Why do beekeepers wear white suits?
Scrolling through our collection of bee suits at Buzzing Bee or looking at pictures over the internet, you may have noticed a recurring pattern. Most, if not all, bee-suits are white.
Out of more than 10 million colors in the world, why do beekeepers mostly wear white suits?
Indeed, such a specific choice has a whole lot of scientific reasoning behind it.
White avoids fright
Are bees attracted to white
As a part of natural instinct, animals learn defensive mechanisms against predators. For bees, it is often animals looking to steal their honey, thus attacking the hive.
From bears to skunks and even beetles, we can see that all bees’ predators have dark furs or skins. Interestingly, bees are known to detect colors five times faster than human beings.
If an individual dressed up in a black Beekeeper outfit approaches a beehive, he is more likely to get attacked by the bees. It would seem that their hives are under attack on the bees, and in defense, they would retaliate aggressively.
Therefore, to refrain from using dark colors for bee-suits, white is a common choice.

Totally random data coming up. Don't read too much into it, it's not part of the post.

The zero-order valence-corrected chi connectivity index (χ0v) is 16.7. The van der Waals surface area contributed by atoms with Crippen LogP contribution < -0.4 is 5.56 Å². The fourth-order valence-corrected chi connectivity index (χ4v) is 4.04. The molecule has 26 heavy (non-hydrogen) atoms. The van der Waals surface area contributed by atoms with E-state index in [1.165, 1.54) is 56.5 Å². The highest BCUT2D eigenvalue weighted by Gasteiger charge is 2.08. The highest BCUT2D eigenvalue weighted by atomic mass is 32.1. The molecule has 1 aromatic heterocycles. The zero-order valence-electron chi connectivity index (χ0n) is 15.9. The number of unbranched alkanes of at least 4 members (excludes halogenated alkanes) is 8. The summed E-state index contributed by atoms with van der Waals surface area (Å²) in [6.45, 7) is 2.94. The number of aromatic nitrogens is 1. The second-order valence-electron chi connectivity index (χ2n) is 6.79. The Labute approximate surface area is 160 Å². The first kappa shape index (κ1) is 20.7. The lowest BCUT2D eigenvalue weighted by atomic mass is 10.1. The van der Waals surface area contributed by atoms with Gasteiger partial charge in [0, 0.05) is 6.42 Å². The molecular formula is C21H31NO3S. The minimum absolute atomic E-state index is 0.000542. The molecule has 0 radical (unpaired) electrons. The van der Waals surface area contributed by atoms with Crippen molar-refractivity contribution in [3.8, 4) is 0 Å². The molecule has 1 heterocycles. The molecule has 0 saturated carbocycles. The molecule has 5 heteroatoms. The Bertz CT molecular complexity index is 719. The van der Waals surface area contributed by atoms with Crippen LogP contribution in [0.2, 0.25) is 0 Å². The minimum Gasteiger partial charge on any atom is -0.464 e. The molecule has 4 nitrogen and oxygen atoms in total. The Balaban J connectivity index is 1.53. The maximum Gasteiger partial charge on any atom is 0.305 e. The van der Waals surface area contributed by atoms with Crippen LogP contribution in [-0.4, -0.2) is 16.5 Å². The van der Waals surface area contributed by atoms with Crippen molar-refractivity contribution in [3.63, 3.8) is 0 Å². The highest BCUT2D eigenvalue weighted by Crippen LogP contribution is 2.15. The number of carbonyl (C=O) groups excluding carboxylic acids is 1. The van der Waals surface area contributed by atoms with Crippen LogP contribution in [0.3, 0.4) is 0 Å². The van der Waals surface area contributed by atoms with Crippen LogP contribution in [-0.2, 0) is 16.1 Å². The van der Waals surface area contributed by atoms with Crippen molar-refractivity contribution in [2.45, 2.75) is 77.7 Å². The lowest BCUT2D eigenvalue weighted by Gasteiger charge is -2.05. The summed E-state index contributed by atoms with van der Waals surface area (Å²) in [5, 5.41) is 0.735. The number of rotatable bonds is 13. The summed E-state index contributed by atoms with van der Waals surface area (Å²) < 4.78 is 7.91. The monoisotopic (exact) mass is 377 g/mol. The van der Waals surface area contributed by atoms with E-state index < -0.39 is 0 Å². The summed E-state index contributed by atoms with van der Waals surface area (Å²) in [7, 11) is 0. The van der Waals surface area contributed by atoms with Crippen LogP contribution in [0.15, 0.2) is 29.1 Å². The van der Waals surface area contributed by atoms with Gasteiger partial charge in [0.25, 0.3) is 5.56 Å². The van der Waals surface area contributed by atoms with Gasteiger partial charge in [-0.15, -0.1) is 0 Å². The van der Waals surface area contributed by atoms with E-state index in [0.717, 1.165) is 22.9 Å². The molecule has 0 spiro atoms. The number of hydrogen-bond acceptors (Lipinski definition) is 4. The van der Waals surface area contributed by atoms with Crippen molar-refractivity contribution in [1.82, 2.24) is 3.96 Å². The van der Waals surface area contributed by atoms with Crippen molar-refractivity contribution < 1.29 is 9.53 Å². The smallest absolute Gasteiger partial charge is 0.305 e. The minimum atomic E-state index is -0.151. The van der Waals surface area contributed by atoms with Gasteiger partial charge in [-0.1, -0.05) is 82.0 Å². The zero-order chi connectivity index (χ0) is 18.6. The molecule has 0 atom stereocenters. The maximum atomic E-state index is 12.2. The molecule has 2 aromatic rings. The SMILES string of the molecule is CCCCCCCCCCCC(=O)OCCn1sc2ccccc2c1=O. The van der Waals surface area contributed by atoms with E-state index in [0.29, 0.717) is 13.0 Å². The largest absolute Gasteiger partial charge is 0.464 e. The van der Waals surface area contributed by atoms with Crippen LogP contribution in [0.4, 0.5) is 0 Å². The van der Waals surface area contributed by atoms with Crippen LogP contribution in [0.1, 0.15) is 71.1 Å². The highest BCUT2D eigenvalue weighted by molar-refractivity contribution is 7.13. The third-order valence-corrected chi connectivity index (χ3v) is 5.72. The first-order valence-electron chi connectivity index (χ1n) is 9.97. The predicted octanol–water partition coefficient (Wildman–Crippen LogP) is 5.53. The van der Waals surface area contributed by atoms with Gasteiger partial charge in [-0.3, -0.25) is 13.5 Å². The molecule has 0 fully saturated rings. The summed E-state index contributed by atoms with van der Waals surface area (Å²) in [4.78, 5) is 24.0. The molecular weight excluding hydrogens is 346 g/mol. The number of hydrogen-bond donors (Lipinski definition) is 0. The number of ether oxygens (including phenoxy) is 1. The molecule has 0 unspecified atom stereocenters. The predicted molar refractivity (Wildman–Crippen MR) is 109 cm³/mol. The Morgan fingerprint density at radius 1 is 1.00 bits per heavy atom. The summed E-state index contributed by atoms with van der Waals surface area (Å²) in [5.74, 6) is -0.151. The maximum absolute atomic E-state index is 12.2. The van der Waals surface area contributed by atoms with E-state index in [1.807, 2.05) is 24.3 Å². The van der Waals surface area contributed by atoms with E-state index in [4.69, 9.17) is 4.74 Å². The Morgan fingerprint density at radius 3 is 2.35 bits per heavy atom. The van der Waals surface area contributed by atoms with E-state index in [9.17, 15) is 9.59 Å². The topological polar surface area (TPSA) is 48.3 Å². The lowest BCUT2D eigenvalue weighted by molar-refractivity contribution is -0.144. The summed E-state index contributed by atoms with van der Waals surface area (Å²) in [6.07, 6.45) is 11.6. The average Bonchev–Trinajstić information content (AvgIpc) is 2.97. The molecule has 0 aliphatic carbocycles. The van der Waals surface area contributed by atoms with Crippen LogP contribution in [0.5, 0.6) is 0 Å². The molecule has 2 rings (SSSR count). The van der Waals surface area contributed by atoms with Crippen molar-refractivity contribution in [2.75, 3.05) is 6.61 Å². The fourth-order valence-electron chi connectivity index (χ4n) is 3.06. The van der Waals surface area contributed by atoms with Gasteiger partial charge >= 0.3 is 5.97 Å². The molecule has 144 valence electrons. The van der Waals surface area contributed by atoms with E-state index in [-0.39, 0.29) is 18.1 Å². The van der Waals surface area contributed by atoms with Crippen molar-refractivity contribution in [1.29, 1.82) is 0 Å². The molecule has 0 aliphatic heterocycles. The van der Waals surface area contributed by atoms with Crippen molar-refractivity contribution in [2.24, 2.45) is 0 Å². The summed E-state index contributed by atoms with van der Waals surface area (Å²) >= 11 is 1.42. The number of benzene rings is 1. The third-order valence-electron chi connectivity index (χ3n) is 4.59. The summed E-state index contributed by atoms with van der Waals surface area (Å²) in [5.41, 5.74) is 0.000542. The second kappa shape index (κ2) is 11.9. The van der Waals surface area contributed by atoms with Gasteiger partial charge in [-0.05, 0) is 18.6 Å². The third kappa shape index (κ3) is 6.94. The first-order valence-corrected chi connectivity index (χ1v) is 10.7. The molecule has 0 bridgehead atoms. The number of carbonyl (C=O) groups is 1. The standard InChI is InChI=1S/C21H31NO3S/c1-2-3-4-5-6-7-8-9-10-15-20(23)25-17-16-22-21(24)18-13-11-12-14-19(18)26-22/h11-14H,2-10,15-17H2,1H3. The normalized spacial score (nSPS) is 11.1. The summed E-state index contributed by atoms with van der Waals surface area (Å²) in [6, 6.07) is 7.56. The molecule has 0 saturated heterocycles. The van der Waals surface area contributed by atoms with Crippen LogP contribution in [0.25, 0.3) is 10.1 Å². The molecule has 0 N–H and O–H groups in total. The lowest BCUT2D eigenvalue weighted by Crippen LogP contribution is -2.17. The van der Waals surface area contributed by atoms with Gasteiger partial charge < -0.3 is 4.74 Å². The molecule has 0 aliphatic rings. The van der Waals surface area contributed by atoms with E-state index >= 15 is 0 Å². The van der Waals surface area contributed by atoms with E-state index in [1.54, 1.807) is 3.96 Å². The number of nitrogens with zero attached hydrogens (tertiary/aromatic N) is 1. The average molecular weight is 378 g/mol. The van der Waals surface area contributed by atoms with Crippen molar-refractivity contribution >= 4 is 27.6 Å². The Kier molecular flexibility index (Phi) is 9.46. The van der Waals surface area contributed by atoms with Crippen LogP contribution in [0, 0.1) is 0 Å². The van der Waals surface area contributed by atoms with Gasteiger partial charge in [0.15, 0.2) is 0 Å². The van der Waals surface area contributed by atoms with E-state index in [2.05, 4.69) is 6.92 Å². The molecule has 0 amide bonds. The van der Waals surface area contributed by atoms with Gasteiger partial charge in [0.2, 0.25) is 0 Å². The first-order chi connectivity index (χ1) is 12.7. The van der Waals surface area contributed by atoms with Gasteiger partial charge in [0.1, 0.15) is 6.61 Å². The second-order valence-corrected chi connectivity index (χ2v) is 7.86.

White Reflects Bright Sunlight
In summer, beekeeping is at its peak. Now, imagine having to spend hours in the scorching heat of an apiary while being covered head to toe. The last thing you’d want is to wear a heat-absorbing color!
When sunlight hits a surface (the bee suits in this case), part of the light is either reflected or absorbed by the surface itself. Shades of white are proven as the best light reflectors, absorbing negligible quantities and producing little to no extra heat.
On the contrary, Why do beekeepers wear white suits! a bee suit in black or any other dark color would absorb all of the light coming its way. It would then transform it into heat energy and emit it back to the surroundings and your skin.
Of all parts of the beekeeping suit, it is the veil that plays the most crucial role. This veil should always be made with a breathable layer of mesh fabric, as it extends from the head down to the neck.
What’s peculiar is that the mesh fabric is black regardless of whichever color the suit might be. Didn’t we previously claim that black associated with predators and danger for bees?
Turns out, sometimes compromises are made on the bees’ comfort to ensure the beekeeper’s convenience. Yes, black may trigger aggression. However, a black mesh will minimize the reflection of sunlight to ensure that the beekeeper has a clear line of sight. Thus, it is the ideal choice.
Is White the Only Option?
If you understand now why bee suits are white, it is evident that it doesn’t just have to be this one color. As long as your choice is a light-toned shade, it is good to go.
A Khaki colored protective youth bee suit, for instance, could be a great choice as it would come with the bonus of camouflage in the apiary. Similarly, yellow being a “bright” color, does its job well in reflecting light. Thus, who knows, maybe the best bee suit for you is one that matches with the sun?